As far as guests we had the couple of Meg Ryan, or something like that, came in the room hung out for a few songs enjoyed us and requested that He’s Gone that we did and they were on their merry way, that’s an understatement. Then we had the ever so annoying Scott Bayer joined the room with his bongos, that I will hit him over the head with one day so that’s another guest of some ill repute, and that is an understatement.

In finishing up the 2-17-80 show we were able to get most of it done because Sitting Here in Limbo and After Midnight, or both songs, we have done with Terez. so we were able to incorporate her with finishing up this classic show which was a lot of fun. Actually, we weren’t able to finish it up but came pretty darn close. As choppy as the After Midnight Ellen Rigby After Midnight was, it was still quite a journey and a nice adventure to undertake and to come out the other side on.

In closing, the new book version 8 had a very precarious opening introduction to the band. Since we were playing this show I’ll Take a Melody was to open it and as we started playing I had a brand-new write up of the song that is new to the new book. As we were playing it I just noticed several errors in it that were comical in the fact that they were so present in the new write up. Fortunately for the most, part we know how to play that song and no one followed the errands symbols in the book but nevertheless, as I was playing it was killing me to see such blatant mistakes in the book. Additionally, That’s Alright Mama is scheduled to be played in the second set and it’s a song that is not in my book. It’s is a simple song E-A-D and I knew the lyrics anyway but we would’ve gotten through it without any issue. For night that I expected my book to shine and be highlighted, it was really a night dominated by February 17, 1980 and the return of Terez, both being exceptional moments in our path of playing all this music weekend and week out. The Friday jam was fun, even with the terrible traffic on the way in, the freedom afforded by playing on Friday versus during the week has something to be said for it. Till we do it again, Freak Out.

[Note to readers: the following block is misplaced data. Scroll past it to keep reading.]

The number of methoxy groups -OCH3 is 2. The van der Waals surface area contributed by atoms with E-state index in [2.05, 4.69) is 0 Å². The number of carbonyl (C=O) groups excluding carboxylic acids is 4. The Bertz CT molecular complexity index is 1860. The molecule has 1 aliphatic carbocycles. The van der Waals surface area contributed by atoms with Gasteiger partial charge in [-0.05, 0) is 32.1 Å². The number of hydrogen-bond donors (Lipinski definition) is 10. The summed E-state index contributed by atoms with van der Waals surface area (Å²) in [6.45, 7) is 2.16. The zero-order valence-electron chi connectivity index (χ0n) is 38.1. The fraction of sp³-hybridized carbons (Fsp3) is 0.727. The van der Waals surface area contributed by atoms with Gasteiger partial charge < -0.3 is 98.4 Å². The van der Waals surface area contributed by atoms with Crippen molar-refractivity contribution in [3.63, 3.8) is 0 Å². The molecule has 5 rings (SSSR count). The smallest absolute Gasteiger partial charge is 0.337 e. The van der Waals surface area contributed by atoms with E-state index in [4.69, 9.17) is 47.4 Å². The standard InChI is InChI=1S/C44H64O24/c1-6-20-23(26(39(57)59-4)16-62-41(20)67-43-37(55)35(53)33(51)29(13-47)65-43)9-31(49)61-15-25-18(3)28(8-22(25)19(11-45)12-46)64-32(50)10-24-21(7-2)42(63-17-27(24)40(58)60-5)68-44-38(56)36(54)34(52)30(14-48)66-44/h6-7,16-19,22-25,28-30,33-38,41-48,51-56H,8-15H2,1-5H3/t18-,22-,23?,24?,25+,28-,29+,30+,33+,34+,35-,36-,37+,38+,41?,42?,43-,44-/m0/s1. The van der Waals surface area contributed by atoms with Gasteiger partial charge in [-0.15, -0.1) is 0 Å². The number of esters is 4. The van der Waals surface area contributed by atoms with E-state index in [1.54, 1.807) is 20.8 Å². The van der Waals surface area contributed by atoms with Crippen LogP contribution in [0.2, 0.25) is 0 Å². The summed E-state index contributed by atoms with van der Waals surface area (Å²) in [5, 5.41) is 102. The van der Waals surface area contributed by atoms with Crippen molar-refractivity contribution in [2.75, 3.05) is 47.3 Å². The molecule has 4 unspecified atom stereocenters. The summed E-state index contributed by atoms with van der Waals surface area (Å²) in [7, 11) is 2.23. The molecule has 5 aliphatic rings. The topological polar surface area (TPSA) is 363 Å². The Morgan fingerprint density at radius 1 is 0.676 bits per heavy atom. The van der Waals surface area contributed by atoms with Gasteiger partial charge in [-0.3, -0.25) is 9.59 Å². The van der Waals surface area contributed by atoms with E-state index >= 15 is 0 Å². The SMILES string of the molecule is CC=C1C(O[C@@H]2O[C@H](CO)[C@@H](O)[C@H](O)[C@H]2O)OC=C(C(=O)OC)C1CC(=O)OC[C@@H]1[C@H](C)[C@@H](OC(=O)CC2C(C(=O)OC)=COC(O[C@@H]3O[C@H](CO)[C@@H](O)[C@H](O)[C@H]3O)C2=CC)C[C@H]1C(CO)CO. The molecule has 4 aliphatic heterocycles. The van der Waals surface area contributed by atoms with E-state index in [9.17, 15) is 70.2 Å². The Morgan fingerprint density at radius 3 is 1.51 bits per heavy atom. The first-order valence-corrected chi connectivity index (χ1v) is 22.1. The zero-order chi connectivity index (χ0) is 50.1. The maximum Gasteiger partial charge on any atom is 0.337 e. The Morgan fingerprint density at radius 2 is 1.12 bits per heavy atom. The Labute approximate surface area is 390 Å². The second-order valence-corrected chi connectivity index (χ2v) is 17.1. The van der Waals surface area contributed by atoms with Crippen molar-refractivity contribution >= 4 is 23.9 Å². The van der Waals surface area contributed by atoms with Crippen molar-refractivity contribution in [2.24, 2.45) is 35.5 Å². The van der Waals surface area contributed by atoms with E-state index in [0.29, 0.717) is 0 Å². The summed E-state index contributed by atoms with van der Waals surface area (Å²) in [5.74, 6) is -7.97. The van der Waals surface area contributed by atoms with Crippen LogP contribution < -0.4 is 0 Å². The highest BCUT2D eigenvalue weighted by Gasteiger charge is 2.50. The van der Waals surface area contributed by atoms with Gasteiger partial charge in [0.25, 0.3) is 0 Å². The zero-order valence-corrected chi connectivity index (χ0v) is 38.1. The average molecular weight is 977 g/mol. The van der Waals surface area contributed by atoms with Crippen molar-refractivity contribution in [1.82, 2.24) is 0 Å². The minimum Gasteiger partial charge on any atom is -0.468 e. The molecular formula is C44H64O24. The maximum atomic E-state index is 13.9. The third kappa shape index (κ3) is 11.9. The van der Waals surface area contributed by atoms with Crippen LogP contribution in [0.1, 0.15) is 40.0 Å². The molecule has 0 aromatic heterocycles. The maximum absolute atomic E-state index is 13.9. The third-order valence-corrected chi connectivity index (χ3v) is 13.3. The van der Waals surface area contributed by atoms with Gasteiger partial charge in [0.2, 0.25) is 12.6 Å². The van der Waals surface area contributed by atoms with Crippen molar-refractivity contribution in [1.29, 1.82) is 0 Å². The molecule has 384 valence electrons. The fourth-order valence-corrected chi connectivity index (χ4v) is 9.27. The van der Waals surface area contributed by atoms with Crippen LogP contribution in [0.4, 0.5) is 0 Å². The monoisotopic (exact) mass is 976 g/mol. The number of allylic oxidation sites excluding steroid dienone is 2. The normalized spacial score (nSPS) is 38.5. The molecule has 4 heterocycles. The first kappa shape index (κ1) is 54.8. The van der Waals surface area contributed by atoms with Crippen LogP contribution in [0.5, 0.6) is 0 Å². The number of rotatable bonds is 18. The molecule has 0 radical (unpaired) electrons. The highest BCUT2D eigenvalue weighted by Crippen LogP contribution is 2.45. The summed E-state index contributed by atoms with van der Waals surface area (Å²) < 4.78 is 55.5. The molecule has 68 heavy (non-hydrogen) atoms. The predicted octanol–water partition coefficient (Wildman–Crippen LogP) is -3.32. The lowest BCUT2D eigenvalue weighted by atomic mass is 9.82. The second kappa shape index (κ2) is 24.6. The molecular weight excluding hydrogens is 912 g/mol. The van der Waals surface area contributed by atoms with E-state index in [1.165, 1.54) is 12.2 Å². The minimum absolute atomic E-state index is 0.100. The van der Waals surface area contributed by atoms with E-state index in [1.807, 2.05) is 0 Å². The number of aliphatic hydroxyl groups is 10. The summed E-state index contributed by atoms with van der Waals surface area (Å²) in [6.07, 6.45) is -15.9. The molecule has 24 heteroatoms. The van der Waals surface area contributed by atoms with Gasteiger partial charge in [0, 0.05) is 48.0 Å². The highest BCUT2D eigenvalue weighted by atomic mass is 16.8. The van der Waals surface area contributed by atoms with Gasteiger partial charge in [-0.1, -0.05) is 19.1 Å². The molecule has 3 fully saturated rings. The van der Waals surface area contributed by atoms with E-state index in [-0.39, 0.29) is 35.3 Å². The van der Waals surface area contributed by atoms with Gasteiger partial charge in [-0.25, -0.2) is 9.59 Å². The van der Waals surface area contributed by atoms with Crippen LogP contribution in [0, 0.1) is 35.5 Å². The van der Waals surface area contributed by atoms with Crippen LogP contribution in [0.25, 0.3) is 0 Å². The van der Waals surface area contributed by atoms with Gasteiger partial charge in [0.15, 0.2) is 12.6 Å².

For those that want to listen to the happenings, check out the MP3 links below.  Thanks as always to Rich for doing the recordings.

http://www.deadstein.com/audio/02-17-12/

Jam – 2010-06-30 – Carroll’s

What a nice night a Carroll’s we had tonight as we had the return of Terez after several years of not jamming with Deadstein.  The impressive thing is that we seemed to be able to play all her songs and that she was able to lead Deadstein through and entire night of  music.  I think we played the stuff well and in many respects it could have been our best Terez music to date.  One could only imagine how much better it could be  if we did it more than once every 4 years.  It was a lot of songs considering.

We had al sorts of speaker PA issues early in the evening but those were ironed out and it sounded pretty good.  We played relatively softly and dynamically so it was some good sounding stuff.  There was a hodge-podge of recordings since Rich’s MP3 recorder lost it’s charge.  Some of the music was recorded on my iPhone and some on video tape.  Scott Bayer was there to video the Come Together and the video was also used to record some of the songs while Rich was desperately trying to charge his MP3 recorder in the meantime.  At least we got some YouTube.

To listen to most of the songs from the night go to the following ink or just click the MP3s below:

http://www.deadstein.com/audio/06-30-10/